By Wendy E. Harris, Volunteer Associate Archivist
The headline to a story appearing in the June 8, 1913 edition of The Washington Post read: “Washington Grove Elects” and beneath it “Three Progressives Are Given Places on the Colony’s Board of Trustees.” Among them was Amelia Elmore Huntley, nearly seventy years old, highly educated, an official of the Women’s Foreign Missionary Society, and the widow of a very prominent Washington D.C. clergyman. For our purposes, however, the most significant thing about Huntley was that she was the first of her gender to be elected to the Washington Grove Camp Meeting Association’s Board of Trustees. The precedent was noted in the article as follows:
“[T]his was the first time during the forty years’ history of Washington Grove that a woman has held such a position, and marks a new policy in the affairs of the colony.”
The Washington Grove Camp Meeting Association had been incorporated under Maryland law in 1874. In accordance with the Association’s bylaws, all stockholders, male and female, were entitled to vote for officers during the annual meeting of the Association’s stockholders. Lists of stockholders appear among the Board of Trustees’ meetings minutes, most of which are stored in the Town Archives. An examination of the lists for the years 1904 to 1912 indicates that not only were most stockholders either current or former camp meeting attendees but that also many were women. Although we don’t know exactly which of the Board of Trustees candidates these women supported at the 1913 meeting, one would hope that a significant number of them voted for Huntley.
We should also note that in the very act of voting for an official to represent them in the Association’s government, Washington Grove’s women were ahead of their time. It took until 1920 for the 19th Amendment to the U.S. Constitution to be ratified, granting women the right to vote. Surprisingly (at least to me), Maryland was among the handful of states voting against the amendmentfinally ratifying it in 1941. Today, in the summer of 2016, for the first time since the nation’s founding two and half centuries ago, a major political party has selected a woman as their presidential nominee. In the light of all this, Huntley’s election and her role in Association politics deserve greater attention.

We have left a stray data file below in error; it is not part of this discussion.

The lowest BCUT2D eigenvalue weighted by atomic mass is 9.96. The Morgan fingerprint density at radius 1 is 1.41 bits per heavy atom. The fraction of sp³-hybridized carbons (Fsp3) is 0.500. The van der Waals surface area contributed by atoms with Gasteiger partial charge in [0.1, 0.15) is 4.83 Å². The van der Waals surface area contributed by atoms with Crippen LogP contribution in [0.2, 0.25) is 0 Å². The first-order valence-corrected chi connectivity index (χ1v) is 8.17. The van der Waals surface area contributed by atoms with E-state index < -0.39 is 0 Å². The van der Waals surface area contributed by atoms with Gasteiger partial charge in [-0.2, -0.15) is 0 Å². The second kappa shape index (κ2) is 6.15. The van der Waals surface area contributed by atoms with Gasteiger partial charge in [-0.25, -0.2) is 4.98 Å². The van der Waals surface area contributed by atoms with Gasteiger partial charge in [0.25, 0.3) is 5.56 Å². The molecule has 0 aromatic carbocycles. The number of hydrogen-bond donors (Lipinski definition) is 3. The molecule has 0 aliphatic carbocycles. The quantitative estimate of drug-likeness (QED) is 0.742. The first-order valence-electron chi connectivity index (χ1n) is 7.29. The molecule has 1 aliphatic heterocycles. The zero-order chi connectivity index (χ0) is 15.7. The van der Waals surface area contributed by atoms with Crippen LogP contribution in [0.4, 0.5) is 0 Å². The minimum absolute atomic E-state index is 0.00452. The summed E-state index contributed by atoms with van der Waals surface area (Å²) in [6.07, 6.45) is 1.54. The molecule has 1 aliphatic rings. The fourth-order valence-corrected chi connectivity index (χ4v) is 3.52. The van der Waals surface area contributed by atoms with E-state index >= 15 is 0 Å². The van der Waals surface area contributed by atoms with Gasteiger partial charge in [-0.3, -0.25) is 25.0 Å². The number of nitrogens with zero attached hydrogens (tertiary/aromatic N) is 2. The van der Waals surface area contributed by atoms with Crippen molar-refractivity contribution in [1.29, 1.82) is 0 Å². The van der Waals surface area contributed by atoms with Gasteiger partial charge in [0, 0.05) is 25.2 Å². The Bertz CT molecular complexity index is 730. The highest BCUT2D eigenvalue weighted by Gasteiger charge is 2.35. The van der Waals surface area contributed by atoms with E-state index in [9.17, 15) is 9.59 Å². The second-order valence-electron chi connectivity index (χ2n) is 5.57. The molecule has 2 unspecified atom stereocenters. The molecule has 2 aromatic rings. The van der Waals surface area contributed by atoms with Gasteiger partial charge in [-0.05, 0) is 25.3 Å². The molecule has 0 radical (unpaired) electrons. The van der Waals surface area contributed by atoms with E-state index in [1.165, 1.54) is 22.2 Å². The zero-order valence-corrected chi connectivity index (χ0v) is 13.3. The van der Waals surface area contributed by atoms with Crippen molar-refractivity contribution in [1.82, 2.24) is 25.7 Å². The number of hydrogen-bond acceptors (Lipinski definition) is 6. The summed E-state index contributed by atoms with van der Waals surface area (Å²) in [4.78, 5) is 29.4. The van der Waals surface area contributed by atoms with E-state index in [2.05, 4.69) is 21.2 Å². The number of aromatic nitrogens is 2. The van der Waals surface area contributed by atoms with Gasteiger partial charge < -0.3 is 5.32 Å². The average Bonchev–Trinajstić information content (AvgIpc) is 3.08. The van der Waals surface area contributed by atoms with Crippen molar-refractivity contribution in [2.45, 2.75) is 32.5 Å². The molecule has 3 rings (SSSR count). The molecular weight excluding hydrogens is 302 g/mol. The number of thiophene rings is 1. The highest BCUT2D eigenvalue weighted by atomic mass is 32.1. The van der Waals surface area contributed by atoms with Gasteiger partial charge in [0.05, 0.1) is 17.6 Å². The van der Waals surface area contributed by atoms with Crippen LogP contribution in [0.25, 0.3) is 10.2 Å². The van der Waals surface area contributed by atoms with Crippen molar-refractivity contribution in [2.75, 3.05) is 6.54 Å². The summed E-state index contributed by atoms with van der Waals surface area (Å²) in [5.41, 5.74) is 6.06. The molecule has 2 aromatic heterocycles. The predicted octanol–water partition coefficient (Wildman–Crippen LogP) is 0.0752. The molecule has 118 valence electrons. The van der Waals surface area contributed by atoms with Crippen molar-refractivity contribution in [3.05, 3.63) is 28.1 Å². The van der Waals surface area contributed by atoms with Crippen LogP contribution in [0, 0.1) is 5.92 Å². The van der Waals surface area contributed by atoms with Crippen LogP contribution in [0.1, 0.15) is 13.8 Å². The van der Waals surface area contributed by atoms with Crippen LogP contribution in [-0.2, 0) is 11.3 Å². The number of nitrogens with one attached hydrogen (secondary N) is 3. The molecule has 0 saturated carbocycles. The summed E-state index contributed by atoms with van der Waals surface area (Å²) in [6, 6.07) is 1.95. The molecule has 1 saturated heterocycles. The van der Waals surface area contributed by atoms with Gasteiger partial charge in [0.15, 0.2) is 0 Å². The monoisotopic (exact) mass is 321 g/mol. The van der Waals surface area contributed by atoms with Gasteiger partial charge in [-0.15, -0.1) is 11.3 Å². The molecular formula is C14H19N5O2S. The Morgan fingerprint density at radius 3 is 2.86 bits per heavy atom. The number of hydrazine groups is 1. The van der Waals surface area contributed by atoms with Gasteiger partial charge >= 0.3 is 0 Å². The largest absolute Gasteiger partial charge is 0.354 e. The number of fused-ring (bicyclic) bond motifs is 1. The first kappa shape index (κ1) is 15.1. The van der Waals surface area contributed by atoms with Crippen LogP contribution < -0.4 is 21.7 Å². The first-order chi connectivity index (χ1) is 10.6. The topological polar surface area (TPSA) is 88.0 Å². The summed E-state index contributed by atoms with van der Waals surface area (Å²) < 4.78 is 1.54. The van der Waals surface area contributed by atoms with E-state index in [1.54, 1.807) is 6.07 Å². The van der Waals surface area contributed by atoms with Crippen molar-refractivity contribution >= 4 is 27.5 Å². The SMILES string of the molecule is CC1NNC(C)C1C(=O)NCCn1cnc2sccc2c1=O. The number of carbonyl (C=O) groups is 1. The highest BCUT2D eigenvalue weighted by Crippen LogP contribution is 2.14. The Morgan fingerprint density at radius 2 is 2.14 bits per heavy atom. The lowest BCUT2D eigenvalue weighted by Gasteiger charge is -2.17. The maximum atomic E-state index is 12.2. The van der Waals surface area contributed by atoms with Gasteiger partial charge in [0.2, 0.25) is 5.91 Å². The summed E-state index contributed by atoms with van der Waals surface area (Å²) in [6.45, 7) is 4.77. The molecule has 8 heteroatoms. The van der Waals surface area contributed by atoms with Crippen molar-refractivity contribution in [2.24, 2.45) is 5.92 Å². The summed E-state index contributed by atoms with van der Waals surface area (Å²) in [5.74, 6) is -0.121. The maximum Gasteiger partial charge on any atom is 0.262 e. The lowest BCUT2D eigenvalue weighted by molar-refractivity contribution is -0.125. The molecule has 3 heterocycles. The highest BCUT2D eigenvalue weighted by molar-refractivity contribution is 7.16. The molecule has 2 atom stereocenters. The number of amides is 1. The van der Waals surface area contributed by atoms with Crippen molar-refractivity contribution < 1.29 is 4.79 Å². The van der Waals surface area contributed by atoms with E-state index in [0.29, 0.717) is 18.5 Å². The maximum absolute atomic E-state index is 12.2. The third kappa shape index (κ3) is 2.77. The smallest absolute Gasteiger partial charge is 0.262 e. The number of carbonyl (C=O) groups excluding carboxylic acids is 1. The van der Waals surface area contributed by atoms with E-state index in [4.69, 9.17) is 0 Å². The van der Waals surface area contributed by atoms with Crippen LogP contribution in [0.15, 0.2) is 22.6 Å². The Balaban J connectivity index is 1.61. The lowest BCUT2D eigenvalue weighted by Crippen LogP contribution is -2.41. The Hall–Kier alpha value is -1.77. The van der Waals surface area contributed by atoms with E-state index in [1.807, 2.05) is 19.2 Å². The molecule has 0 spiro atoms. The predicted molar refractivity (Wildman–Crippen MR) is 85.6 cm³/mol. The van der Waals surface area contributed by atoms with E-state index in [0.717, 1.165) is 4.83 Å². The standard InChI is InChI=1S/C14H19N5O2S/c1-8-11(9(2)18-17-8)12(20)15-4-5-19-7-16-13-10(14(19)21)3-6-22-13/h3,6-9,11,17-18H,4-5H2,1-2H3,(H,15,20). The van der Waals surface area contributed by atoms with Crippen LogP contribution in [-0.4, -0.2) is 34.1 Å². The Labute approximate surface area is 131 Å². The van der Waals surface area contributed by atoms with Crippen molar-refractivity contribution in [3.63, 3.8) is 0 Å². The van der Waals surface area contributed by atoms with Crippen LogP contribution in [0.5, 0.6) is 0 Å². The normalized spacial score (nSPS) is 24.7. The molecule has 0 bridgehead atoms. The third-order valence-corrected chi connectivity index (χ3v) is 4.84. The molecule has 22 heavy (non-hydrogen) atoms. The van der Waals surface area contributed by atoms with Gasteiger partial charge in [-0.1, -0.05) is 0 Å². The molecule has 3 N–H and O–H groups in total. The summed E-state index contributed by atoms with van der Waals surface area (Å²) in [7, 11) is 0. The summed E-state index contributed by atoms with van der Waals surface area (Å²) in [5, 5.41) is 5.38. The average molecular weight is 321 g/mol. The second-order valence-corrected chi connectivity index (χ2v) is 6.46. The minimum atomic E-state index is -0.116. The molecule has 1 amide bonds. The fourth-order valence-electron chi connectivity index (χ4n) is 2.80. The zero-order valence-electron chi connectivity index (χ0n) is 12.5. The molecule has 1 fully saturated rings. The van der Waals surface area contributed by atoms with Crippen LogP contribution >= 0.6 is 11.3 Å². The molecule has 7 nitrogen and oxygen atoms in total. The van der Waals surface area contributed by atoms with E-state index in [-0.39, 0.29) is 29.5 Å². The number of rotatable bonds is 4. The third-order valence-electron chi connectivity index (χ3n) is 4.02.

Much of what I have been able to learn about Huntley’s early life comes from sources other than the Town archives. My very first clue, however, emerged across the street, among historic documents belonging to the Washington Grove United Methodist Church. There I found paperwork that in addition to identifying Huntley as a member of that congregation also gave me her maiden name and the dates of her birth and death. With this information I was able to begin an internet search. Many interesting details appeared online at sources including the following: the website of the American History and Genealogy Project (Women of America); Family Search; Find-A-Grave; and various digitized versions of Women’s Foreign Missionary Society publications. In upcoming articles in this series, I will be sharing this information along with the story of Huntley’s career as the first female board member of the Washington Grove Camp Meeting Association.
Sources: The Washington Post (1877-1922), June 8, 1913,ProQuest Historical Newspapers; “Charter By-Laws and Regulations of the Washington Grove Association 1909;” Collection of the Town of Washington Grove Archives; Washington Grove Camp Meeting Association Board of Trustees; National American Woman Suffrage Association Collection, Library of Congress; and the Maryland Commission on the Commemoration of the Passage of the Nineteenth Amendment.